CMU hands-on learning event

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FAYETTE - A Central Methodist University employee says some college students lack the knowledge of what they could encounter in future careers. This is why the university hosts Allied Health Day

Sophomore Murphy Quint has been proactive about the looming decision of what college and what career path to choose. She wants to learn as much as she can before committing to a school and a future career. This is why she attended the event.

Allied Health Day is a chance for students to experience what they would do in future health fields. Each semester CMU allows students to learn through hands-on simulations and learning discussions while in the school’s classrooms and laboratories.

“Coming here gives you more of an understanding of what [the field] is,” Quint said. “In school, they explain what it is, but you can get a better overall feeling of how they run things in college.”

Quint wants to be an athletic trainer after college. She is strongly considering CMU’s program, and this semester she was able to experience hands-on training in the department at Allied Health Day.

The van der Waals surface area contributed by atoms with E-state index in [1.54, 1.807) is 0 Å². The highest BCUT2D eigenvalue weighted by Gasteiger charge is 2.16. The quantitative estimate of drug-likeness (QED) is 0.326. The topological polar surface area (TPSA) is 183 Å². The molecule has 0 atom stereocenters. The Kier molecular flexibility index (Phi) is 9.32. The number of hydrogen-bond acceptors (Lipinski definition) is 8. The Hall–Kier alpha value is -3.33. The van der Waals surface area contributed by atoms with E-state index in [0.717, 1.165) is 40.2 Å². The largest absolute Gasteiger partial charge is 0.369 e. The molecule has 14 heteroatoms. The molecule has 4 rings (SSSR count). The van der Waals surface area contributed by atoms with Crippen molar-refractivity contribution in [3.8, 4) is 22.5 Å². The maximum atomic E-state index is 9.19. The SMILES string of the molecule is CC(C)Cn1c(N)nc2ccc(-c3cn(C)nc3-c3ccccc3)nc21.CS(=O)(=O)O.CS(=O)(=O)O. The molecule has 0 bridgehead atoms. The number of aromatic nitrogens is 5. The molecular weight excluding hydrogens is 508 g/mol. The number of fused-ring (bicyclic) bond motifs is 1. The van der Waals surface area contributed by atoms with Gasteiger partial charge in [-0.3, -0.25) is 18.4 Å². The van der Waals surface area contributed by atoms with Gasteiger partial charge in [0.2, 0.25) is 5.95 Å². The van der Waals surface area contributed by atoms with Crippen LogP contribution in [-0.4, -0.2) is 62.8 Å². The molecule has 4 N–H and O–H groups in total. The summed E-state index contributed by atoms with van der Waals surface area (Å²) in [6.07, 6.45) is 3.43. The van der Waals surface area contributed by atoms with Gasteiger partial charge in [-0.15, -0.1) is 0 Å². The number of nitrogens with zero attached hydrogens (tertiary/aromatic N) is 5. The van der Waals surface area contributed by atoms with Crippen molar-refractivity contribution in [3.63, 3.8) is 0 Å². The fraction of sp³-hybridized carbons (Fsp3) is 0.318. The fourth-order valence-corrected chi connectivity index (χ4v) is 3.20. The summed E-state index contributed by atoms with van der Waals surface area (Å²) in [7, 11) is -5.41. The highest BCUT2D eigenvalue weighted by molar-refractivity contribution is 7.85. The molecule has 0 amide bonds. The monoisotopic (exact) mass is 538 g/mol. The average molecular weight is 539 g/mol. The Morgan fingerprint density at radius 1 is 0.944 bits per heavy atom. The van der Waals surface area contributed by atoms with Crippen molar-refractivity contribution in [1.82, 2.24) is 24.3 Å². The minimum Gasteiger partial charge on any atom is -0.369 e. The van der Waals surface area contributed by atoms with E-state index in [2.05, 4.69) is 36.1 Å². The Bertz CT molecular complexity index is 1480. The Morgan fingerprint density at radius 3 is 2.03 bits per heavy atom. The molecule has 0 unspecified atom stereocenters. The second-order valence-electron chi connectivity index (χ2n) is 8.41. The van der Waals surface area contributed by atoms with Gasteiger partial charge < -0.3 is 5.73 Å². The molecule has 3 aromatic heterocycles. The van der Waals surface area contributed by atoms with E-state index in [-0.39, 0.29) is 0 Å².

The event also featured hands-on scenarios in nursing, physical therapy assistant and occupational therapy assistant careers. The students rotated between the units to get an understanding of what they would do in that career in the future.

“The thing that’s often missed in higher education is the what’s next,” Joe Parisi, Vice President for Enrollment Management, said. “We host these days to be able to give them career explorations and learning at the same time.”

The nursing unit featured emergency room simulations where the students could use equipment and go through scenarios that they might use in the future. The teachers would present situations, such as what to do when a pregnant woman is in pain, so that students can see what they might encounter in a future nursing career.

This semester, students from Boonville, Columbia Public Schools and towns around CMU came to experience the event.

“It’s a way for students to learn the way they live,” Scott Queen, Executive Director of Marketing and Communications said. “This isn’t as much of a sales event as it is an opportunity for students to get their hands dirty and to find out what careers they can have.”

Quint said she’ll make her final college decision in her junior year, and she thinks Allied Health Day has helped her know what to expect in her future career as an athletic trainer.

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